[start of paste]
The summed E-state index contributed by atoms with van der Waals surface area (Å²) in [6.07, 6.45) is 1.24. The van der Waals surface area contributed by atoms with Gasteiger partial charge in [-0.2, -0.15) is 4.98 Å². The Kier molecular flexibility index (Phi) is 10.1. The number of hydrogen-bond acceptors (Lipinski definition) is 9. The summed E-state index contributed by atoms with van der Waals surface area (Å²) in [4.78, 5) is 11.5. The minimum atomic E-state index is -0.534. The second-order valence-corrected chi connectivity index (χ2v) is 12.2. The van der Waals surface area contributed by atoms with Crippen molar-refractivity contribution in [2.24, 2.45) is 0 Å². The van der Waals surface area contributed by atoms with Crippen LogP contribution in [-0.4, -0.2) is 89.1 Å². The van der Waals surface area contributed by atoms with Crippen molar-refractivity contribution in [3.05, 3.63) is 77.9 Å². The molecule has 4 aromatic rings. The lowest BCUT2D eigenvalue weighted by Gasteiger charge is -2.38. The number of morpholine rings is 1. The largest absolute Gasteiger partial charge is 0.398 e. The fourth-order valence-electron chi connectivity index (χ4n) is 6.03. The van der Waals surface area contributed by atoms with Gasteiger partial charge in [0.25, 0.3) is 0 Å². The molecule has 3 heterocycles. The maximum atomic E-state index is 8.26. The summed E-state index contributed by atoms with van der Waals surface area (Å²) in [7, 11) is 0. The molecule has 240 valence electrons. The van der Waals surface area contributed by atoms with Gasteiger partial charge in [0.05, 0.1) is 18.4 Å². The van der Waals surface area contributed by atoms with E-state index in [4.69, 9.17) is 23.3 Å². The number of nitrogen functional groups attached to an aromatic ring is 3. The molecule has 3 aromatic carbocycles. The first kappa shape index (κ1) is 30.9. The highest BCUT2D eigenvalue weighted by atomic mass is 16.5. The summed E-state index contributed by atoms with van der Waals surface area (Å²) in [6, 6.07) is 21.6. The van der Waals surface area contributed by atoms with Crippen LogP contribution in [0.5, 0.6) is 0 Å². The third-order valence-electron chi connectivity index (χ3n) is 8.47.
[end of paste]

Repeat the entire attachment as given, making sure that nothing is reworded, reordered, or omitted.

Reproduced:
The summed E-state index contributed by atoms with van der Waals surface area (Å²) in [6.07, 6.45) is 1.24. The van der Waals surface area contributed by atoms with Gasteiger partial charge in [-0.2, -0.15) is 4.98 Å². The Kier molecular flexibility index (Phi) is 10.1. The number of hydrogen-bond acceptors (Lipinski definition) is 9. The summed E-state index contributed by atoms with van der Waals surface area (Å²) in [4.78, 5) is 11.5. The minimum atomic E-state index is -0.534. The second-order valence-corrected chi connectivity index (χ2v) is 12.2. The van der Waals surface area contributed by atoms with Crippen molar-refractivity contribution in [2.24, 2.45) is 0 Å². The van der Waals surface area contributed by atoms with Crippen LogP contribution in [-0.4, -0.2) is 89.1 Å². The van der Waals surface area contributed by atoms with Crippen molar-refractivity contribution in [3.05, 3.63) is 77.9 Å². The molecule has 4 aromatic rings. The lowest BCUT2D eigenvalue weighted by Gasteiger charge is -2.38. The number of morpholine rings is 1. The largest absolute Gasteiger partial charge is 0.398 e. The fourth-order valence-electron chi connectivity index (χ4n) is 6.03. The van der Waals surface area contributed by atoms with Gasteiger partial charge in [0.25, 0.3) is 0 Å². The molecule has 3 heterocycles. The maximum atomic E-state index is 8.26. The summed E-state index contributed by atoms with van der Waals surface area (Å²) in [7, 11) is 0. The molecule has 240 valence electrons. The van der Waals surface area contributed by atoms with Gasteiger partial charge in [0.05, 0.1) is 18.4 Å². The van der Waals surface area contributed by atoms with E-state index in [4.69, 9.17) is 23.3 Å². The number of nitrogen functional groups attached to an aromatic ring is 3. The molecule has 3 aromatic carbocycles. The first kappa shape index (κ1) is 30.9. The highest BCUT2D eigenvalue weighted by atomic mass is 16.5. The summed E-state index contributed by atoms with van der Waals surface area (Å²) in [6, 6.07) is 21.6. The van der Waals surface area contributed by atoms with Crippen LogP contribution in [0.5, 0.6) is 0 Å². The third-order valence-electron chi connectivity index (χ3n) is 8.47.